Left: Soldiers were often brought back to the C.T. Swanson home for a home cooked meal while they were away from home. This unidentified soldier got taken to the post by the Swansons.
The location where Iowa, South Dakota and Minnesota meet, the Iron Post was erected by the Federal Land Office Survey in what eventually became the middle of a highway. An iron marker was erected by surveyors Snow and Hutton on August 4, 1859, when they established the western boundary of Minnesota.
Placed five miles northwest of Larchwood, IA, the post is one of four strategic spots along the surveyed boundary line between MN and SD. This fourth post was to be placed at the spot where the southern top of Minnesota meets the northern boundary of Iowa at the edge of a slough near Blood Run Creek. According to specifications which the surveyors followed, they were to keep a daily log and place small markers at intervals, but also to place four pillars, one at the junction of IA and MN. These markers were to be “pyramids of cast iron, three-fourths of an inch thick, twelve inches square at the base, tapering to seven inches at the top, marked with raised capital letters on each of the four sides.” They were to be placed three feet into the ground.
Right: Looking East, Photo by Irene Hildring, 1941. Her husband, Emil Hildring is the man in the back with the hat and Peter Brice is the boy.When this boundary line was established, the land extending westward from the Minnesota-South Dakota border to the Sioux River was taken from Minnesota. From 1858, when Minnesota became a state, until 1861 when Dakota Territory was established, this area in the eastern part of Minnehaha County (SD), and along the eastern part of South Dakota was “Squatter Land” and had no established state government. It was a land unto itself, with no governmental affiliation.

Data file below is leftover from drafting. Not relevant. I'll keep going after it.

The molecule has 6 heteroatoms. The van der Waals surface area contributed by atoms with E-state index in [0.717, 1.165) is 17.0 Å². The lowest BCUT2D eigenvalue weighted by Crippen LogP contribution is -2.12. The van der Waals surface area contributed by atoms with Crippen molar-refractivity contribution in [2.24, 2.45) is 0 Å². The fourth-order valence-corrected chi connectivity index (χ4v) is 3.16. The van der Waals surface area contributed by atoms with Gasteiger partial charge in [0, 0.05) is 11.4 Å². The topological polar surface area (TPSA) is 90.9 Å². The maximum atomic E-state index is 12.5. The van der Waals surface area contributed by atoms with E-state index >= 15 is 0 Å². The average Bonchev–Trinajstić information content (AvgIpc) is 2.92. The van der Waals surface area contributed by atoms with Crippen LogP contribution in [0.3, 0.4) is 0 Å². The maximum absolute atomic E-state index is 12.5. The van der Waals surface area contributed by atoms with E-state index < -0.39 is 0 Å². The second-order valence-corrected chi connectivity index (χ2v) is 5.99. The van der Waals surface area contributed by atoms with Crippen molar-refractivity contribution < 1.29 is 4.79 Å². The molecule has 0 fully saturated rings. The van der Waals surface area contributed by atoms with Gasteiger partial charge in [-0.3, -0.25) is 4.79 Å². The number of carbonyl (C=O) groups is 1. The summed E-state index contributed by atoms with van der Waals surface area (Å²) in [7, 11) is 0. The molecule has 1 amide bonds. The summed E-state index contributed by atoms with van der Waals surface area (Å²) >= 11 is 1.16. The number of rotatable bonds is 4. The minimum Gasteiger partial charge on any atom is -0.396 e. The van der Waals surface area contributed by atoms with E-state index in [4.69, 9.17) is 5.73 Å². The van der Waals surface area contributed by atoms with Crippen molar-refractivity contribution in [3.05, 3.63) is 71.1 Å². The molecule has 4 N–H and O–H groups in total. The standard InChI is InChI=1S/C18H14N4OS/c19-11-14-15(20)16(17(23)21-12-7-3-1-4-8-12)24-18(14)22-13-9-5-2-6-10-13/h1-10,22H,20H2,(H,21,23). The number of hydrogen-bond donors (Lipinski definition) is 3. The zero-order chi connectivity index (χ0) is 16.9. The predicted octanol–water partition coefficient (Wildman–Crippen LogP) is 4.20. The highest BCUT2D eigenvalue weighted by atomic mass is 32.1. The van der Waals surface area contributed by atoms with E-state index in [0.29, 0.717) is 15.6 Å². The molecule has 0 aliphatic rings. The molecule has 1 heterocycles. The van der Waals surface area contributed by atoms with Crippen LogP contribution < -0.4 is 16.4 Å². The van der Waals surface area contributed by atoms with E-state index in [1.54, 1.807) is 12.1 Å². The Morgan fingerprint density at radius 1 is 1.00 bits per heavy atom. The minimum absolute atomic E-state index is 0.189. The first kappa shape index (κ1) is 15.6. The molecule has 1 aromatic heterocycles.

Attempts at settlement had been made, with two land companies trying to induce settlers to come westward. An Army camp had been established near the present site of Sioux Falls. The potential of this part of the country was realized, but hopes of settlement were abandoned for several years after the Amidon Massacre and Indian uprisings in 1862. It was in the last quarter century of the 1800’s when the immigration movement began and settlement of the area came into full swing.
For over three quarters of a century the marker was left as it had been placed. The Iron Post, a monument in the center of a T intersection. It had become tilted, chipped, defaced and disreputable in appearance. It was removed in the early 1900’s after it was partially destroyed by vandals. Interested citizens realized the historical significance of this monument, and met in 1937 to form a committee to preserve it. Cooperation among township, state and federal governmental levels, as well as several private organizations provided the needed reshaping. It was repaired and reset at the original site under direction of the U.S. Department of Interior. Rededication ceremonies were held on October 19, 1938.
Left: 1941, Peter Brice in three states at once.
In 1979, it was broken from the base by vehicle traffic. Officials and historical societies from the three states decided to move the marker to a spot just off the original spot on the county road on the north side of the SD-IA border. In 1980, it was restored and relocated off the road at the intersection of 268th Street and 488th Ave. In September of 1981, about 200 people turned out for the dedication of the new tri-state marker at the borders of MN, IA and SD.
A disk marks the spot in the middle of the road where the marker originally stood. Many still stop to see the post and disk in the road, a landmark to the early settler and a guide to the transient. A monument to the open prairie.
Information included from: Iron Post stands for over 111 years. by Mrs. Vernice F. Scott. July 1970, and THE ARGUS LEADER, September 28, 1981